CHARLOTTESVILLE — Mourners gathered in Charlottesville, Virginia, on Wednesday to honor the woman who was killed when a car rammed into a crowd of people protesting a white nationalist rally that descended into violence last weekend.
Attendees were asked to wear purple, Heyer’s favorite color, in her memory.
The 32-year-old was a Charlottesville resident and legal assistant whose mother described her daughter as a courageous, principled woman and firm believer in justice and equality.
Heyer was among the hundreds of protesters who had gathered Saturday in Charlottesville to decry what was believed to be the largest gathering of white supremacists in a decade — including neo-Nazis, skinheads and Ku Klux Klan members. They descended on the city for a rally prompted by the city’s decision to remove a Confederate monument.
Chaos and violence erupted before the event even began, with counter-demonstrators and rally-goers clashing in the streets.
Authorities forced the crowd to disperse, and groups then began roaming through town. Counter-protesters had converged for a march along a downtown street when suddenly a Dodge Challenger barreled into them, hurling people into the air. Video shows the car reversing and hitting more people.
The Ohio man who police say was driving, 20-year-old James Alex Fields Jr., was described by a former high school teacher as an admirer of Adolf Hitler and Nazi Germany. He was quickly taken into custody and has been charged with second-degree murder and other counts.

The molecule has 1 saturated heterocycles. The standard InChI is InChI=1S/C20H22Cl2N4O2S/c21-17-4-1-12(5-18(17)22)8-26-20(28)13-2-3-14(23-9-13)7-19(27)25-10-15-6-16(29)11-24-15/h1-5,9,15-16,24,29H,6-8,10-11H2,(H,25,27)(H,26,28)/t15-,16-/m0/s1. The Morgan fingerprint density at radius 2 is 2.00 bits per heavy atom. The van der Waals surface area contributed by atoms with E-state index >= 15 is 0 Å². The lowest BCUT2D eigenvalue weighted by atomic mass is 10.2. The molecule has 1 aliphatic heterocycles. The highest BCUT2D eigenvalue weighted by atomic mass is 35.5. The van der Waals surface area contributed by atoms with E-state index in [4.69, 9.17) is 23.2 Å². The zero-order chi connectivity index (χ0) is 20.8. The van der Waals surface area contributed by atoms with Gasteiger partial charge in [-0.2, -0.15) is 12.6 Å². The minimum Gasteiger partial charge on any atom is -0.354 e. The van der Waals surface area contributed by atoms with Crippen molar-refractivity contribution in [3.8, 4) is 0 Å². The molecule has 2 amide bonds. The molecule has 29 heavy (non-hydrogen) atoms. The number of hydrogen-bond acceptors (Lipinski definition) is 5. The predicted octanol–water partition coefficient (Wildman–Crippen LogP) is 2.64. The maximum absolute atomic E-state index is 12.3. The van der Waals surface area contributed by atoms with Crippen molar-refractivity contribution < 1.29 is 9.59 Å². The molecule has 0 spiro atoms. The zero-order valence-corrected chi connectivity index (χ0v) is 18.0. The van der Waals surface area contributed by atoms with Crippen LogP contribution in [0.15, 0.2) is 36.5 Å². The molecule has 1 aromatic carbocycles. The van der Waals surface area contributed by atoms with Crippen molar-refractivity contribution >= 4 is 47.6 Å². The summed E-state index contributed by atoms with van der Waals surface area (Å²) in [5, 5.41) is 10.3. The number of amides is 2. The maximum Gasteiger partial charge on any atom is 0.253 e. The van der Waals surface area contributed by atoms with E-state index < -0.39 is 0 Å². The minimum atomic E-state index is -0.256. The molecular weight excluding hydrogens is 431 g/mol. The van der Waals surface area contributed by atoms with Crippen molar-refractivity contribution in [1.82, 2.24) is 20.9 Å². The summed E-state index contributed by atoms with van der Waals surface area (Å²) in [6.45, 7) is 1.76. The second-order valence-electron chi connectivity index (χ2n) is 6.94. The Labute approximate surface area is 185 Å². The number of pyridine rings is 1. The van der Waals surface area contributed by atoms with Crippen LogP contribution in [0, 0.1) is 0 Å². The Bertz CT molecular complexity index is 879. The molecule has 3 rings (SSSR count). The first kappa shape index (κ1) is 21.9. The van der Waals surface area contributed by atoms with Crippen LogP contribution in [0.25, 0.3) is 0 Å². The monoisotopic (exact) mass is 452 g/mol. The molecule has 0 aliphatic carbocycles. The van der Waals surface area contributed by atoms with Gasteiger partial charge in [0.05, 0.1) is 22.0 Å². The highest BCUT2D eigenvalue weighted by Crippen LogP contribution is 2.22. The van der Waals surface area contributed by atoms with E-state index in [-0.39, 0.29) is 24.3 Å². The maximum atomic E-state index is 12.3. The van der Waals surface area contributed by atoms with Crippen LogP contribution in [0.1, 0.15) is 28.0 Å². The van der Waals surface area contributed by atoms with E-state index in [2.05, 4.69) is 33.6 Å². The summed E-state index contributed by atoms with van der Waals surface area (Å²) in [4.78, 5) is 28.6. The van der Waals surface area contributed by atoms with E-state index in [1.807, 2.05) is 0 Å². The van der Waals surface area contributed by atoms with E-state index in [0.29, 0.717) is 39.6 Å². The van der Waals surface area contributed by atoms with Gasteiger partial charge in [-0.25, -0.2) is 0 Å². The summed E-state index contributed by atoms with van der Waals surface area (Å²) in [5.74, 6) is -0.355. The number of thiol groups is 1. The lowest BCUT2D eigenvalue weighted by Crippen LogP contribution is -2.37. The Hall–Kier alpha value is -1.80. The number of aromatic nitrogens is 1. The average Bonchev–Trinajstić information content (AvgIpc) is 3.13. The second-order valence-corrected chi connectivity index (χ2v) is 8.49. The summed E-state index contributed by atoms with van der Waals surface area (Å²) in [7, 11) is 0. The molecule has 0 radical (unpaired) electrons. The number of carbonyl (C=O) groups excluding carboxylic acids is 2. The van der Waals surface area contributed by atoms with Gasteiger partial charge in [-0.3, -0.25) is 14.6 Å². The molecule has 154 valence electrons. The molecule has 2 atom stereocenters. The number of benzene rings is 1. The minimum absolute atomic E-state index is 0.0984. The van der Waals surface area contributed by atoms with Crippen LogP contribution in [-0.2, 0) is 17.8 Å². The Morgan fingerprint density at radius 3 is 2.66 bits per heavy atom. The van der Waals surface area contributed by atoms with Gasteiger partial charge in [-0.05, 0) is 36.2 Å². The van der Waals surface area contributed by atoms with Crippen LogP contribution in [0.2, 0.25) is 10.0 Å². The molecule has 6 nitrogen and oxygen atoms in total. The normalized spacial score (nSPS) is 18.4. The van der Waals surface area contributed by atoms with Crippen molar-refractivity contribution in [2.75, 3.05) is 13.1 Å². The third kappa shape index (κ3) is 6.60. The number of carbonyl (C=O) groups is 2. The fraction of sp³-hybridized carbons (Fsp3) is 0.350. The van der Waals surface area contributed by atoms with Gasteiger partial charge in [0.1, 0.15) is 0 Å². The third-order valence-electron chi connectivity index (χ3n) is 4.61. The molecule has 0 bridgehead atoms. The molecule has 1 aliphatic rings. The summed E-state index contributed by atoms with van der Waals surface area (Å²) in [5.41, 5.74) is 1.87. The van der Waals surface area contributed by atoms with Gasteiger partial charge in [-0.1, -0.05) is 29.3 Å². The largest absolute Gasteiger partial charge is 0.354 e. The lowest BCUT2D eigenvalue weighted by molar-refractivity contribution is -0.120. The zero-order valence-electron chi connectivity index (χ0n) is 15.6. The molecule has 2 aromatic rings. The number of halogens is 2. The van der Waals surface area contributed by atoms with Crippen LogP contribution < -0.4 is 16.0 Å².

Heyer grew up in nearby Greene County and worked as a legal assistant at a law firm. Her boss, Larry Miller, said the young woman was active in the firm’s bankruptcy practice and was like a family member to him.
“She’s very compassionate, she’s very precise, got a big heart, she wants to make sure that things are right. She cares about the people that we take care of. She’s just a great person,” Miller said.
Her mother, Susan Bro, said she would prefer to grieve in private but felt compelled to try to follow her daughter’s example.
“I miss her so, so much, but I’m going to make her death worth something,” Susan Bro told The Associated Press.
Bro also urged mourners to “make my daughter’s death worthwhile” by confronting injustice and channeling “anger into righteous action,” stirring applause from the hundreds of people who packed into a downtown theater.
“They tried to kill my child to shut her up. Well, guess what? You just magnified her,” said Susan Bro, pointing a defiant finger as her audience gave her a standing ovation.
“You take that extra step and you find a way to make a difference in the world!”
Heyer’s grandfather said his 32-year-old granddaughter always wanted fairness, even from a young age.
Elwood Shrader said Heyer showed her passion for equality and swiftly called out something that wasn’t right. He said she wanted respect for everyone and believed “all lives matter.”
Mark Heyer, her father, said his daughter wanted to “put down hate.”
President Donald Trump tweeted for the first time Wednesday about Heyer, calling her “beautiful and incredible” and a “truly special young woman.” He said “she will be long remembered by all!”
Charlottesville Police Chief Al Thomas said this week that his department is working with Heyer’s family to ensure the safety of those at vigils and other memorials.
The Paramount Theater, which is hosting the vigil, said in a statement that it had made arrangements for overflow attendees to view the service through a livestream.
Also killed Saturday were two Virginia State Police troopers who were aboard a helicopter that was providing video of the event before it broke off to lend support to a motorcade for Virginia Gov. Terry McAuliffe. The helicopter crashed outside of Charlottesville. An investigation into the crash is ongoing.
A funeral for Trooper-Pilot Berke M.M. Bates has been set for Friday and a funeral for Lt. H. Jay Cullen, the helicopter’s pilot, is scheduled for Saturday.